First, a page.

This is probably more information than you were expecting, but here are detailed financial and attendance stats from Live Nation. They are annual reports for years 2011 (which contain 2009-2011 attendance) and 2008 (which goes back to 2006).

      2011 (pdf)

      2008 (pdf)

  8. Versus

    Supply and demand are not the only determining factors in pricing or sales, especially in luxury goods. In many cases, raising prices increases demand, presumably because there is an (unjustified) impression of higher quality in a more expensive item, or perhaps because it makes the item seem more exclusive and special, or perhaps because a higher price suggests the seller’s greater confidence in the item. Perhaps other forces are at play also.

    At any rate, the savvy self-interested seller attempts to determine the magic sweet spot, where pricing maximizes income. Even if one loses some customers with higher pricing, one might still come out ahead in total income.

    Of course, this approach ignores the ethical concerns, of “fair” pricing, but I am not sure there is really any ethical problem in the case of luxury goods, although that criticism has merit in the case of necessities.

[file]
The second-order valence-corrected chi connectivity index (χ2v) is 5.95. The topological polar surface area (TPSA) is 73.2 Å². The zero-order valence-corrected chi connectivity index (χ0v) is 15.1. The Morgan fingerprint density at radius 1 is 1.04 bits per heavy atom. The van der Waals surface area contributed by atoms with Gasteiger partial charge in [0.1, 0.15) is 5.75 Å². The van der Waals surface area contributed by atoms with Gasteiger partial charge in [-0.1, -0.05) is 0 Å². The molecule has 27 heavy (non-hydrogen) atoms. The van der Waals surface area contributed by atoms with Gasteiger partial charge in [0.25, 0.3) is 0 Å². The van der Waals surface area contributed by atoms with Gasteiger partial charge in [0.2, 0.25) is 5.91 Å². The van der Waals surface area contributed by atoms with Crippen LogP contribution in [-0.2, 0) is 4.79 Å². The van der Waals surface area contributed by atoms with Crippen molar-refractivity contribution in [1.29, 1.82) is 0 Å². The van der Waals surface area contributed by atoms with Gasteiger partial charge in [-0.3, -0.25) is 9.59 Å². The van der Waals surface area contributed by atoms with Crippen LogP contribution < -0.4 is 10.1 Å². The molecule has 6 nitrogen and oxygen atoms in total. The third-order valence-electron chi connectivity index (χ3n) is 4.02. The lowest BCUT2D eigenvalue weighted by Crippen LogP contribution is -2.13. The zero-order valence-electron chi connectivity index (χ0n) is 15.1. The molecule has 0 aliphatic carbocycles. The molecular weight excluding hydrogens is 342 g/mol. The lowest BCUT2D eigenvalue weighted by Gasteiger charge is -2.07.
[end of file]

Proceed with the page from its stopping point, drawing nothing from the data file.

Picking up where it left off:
– Regards,

    V

    • Agreed

      The ironic thing is that if tickets were less expensive by even $5-10 (for mid-to-low end tickets), people would be more willing to buy them, would go to more shows, and ultimately infuse the touring industry with more money. Plenty of people would spend more money on concerts to see more, cheaper shows.

    • Brian

      There’s a problem, when a concert is percieved as a “luxury” there is a big problem with perception control and all surrounding factors and services.
      The rent, all energy costs including gasoline and utilities, are too damn high!

  9. Anyone

    Edit: In my previous post I should have said ‘increasing’ rather than ‘decreasing’ in my final sentence.